In a nutshell, Project Treble is perhaps the most significant low-level change to the Android Framework in years. It involves separating vendor Hardware Abstraction Layers (HALs) from the Android Framework into a new vendor partition, and having the HALs communicate with the Android Framework through a new Vendor Interface via what’s called the HAL Interface Definition Language (HIDL). Doing this will theoretically speed up future software updates since device makers, also known as OEMs, will no longer have to wait for vendors like Qualcomm to upgrade their binaries before they can start work on the next version of Android (like Android P).
All Android devices that launch with Android 8.0 Oreo MUST be Project Treble compatible (which means that they must pass the Vendor Test Suite [VTS]), however, devices that upgrade to Android Oreo are not required to be. (You can check if your device is Treble-compatible by following our guide here.) While Google has been working with some OEMs to ensure Treble-compatibility on some devices, device makers such as OnePlus, Nokia, and Samsung have rolled out Oreo updates without Treble compatibility.
This is particularly a disappointment among members of our community because of the potential that Treble-compatibility brings to custom ROM development. After theorizing how it might benefit the custom ROM community, I was personally able to boot a generic AOSP Android 8.0 Oreo build (called a Generic System Image [GSI] by Google) onto my Huawei Mate 9. This opened up the floodgates of ROM development centered around the GSI, and other devices such as the Huawei Mate 10, Honor 8 Pro, and Honor 9 among others are able to run stable builds of AOSP Android Oreo as daily drivers. I personally am running a so-called “Treble ROM” on my own Huawei Mate 10 Pro, and thanks to projects such as the Xposed Framework with the GravityBox module, Substratum for themes, and my own framework overlay, there aren’t very many features that I’m missing.
So with all of the benefits that Treble seems to bring to custom ROM development, users have wondered if it is possible to “port” Treble compatibility. This is a challenge for developers as it means they have to first find space to use as a make-shift vendor partition (on devices that do not already have one) and then move all of the HALs out of the system partition into this new vendor partition, and then create the vendor interface themselves in HIDL. As always, developers of the XDA community were up to the challenge, and XDA Senior Member abhishek987 has just announced that he was able to successfully accomplish all of the above and thus bring full Project Treble compatibility to the Xiaomi Redmi Note 4 (mido).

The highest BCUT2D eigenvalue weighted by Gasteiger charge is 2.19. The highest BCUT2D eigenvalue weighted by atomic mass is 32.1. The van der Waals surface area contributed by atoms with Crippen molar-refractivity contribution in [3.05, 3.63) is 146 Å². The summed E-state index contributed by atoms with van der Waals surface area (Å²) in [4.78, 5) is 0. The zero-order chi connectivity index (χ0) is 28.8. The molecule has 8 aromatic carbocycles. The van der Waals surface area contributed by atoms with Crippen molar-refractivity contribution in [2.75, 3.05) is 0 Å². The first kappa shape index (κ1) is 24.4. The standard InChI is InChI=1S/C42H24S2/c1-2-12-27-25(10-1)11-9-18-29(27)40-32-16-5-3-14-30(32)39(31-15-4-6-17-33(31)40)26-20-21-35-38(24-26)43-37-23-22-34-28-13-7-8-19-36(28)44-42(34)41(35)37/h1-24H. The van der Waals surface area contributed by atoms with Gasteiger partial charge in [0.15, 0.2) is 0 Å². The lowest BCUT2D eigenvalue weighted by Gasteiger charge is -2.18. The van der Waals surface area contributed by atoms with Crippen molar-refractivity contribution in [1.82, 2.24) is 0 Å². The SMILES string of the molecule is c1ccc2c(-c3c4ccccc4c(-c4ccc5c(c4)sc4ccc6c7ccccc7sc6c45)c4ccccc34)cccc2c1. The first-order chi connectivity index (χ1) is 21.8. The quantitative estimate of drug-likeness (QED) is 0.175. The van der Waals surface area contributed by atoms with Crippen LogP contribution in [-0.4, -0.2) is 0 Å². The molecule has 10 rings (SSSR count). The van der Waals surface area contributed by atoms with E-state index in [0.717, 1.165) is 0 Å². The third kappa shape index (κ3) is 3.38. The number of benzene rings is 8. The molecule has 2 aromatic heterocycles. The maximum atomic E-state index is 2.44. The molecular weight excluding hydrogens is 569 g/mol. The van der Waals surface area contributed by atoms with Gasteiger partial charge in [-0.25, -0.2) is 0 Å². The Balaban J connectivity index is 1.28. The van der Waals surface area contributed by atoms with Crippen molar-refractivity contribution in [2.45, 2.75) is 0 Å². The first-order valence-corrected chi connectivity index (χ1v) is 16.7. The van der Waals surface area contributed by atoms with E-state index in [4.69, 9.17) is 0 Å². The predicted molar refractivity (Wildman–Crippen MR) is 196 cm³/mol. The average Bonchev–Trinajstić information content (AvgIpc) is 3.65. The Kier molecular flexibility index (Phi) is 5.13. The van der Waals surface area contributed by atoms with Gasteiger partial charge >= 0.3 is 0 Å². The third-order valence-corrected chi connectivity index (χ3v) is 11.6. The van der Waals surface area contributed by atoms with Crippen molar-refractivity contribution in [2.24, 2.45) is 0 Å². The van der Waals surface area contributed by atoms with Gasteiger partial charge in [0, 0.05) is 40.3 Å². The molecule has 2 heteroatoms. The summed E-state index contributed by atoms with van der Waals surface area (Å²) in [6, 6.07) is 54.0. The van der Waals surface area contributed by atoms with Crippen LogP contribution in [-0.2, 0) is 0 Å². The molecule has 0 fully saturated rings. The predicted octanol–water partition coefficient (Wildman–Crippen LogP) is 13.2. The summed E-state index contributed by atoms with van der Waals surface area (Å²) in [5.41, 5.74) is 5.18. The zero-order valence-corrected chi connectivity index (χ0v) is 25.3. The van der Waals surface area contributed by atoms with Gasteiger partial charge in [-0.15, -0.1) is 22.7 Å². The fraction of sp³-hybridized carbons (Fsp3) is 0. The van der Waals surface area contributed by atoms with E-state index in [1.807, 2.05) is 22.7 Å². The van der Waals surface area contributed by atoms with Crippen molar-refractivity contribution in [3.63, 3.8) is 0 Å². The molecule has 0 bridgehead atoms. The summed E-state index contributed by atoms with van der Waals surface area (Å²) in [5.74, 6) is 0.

How did he do it? He used the “cust” partition on the device for his make-shift vendor partition. The cust partition normally holds a lot of device-specific stuff from MIUI, so it’s essentially wasted space on an AOSP build. Using the approximately 830MB unused partition, he moved the vendor HALs from system into cust without needing to repartition—which was a justification that OEMs such as Nokia and OnePlus used in their statements about why they weren’t going to bring Treble compatibility to their devices.
Full Project Treble Compatibility on the Xiaomi Redmi Note 4
After some hard work getting the vendor interface working, he was able to boot up XDA Senior Member phhusson‘s Android 8.1 Oreo GSI without much effort. (Note: phhusson told me that abhishek987 had to change things around for it to work due to a lack of a “versioned VNDK.” Explaining that in detail would require another article on Treble, which I’m working on!)
If you want to install this LineageOS 15.1 ROM onto your Snapdragon Redmi Note 4, then you’ll want to thoroughly read abhishek987’s announcement post since it contains important information about the new flashing instructions.
Install LineageOS 15.1 with Full Project Treble Support on the Xiaomi Redmi Note 4 (Snapdragon)
This is without a doubt a major milestone in Treble-related custom ROM development. Once the developer posts his device trees, other custom ROM developers can re-base their ROM on this work—meaning you’ll see more than just LineageOS that is fully Treble compatible on the Redmi Note 4. And, now that this has been proven possible, we’re sure to see more developers attempt this on other devices. Indeed, I’ve already seen XDA Senior Recognized Developer codeworkx attempt to bring full Treble compatibility on the OnePlus 5/5T.
As for what this means going forward, Redmi Note 4 users have much to be excited about. Thanks to Treble support, the Redmi Note 4 should have a much, much easier time getting Android P up and running once the source code is made available. Treble is supposed to make it so a device with, say, Android 8.1 vendor is able to run an Android P system on top, but since Android P is not yet available we can’t test that claim ourselves. But when Android P does come around, we’ll be sure to try it out and potentially make the next big step in custom ROM development.
If you are interested in all things Project Treble, please follow the XDA Portal through our Project Treble tag or by using the XDA Labs app. Also, consider subscribing to our Treble-Enabled Device Development forum for more news like this.
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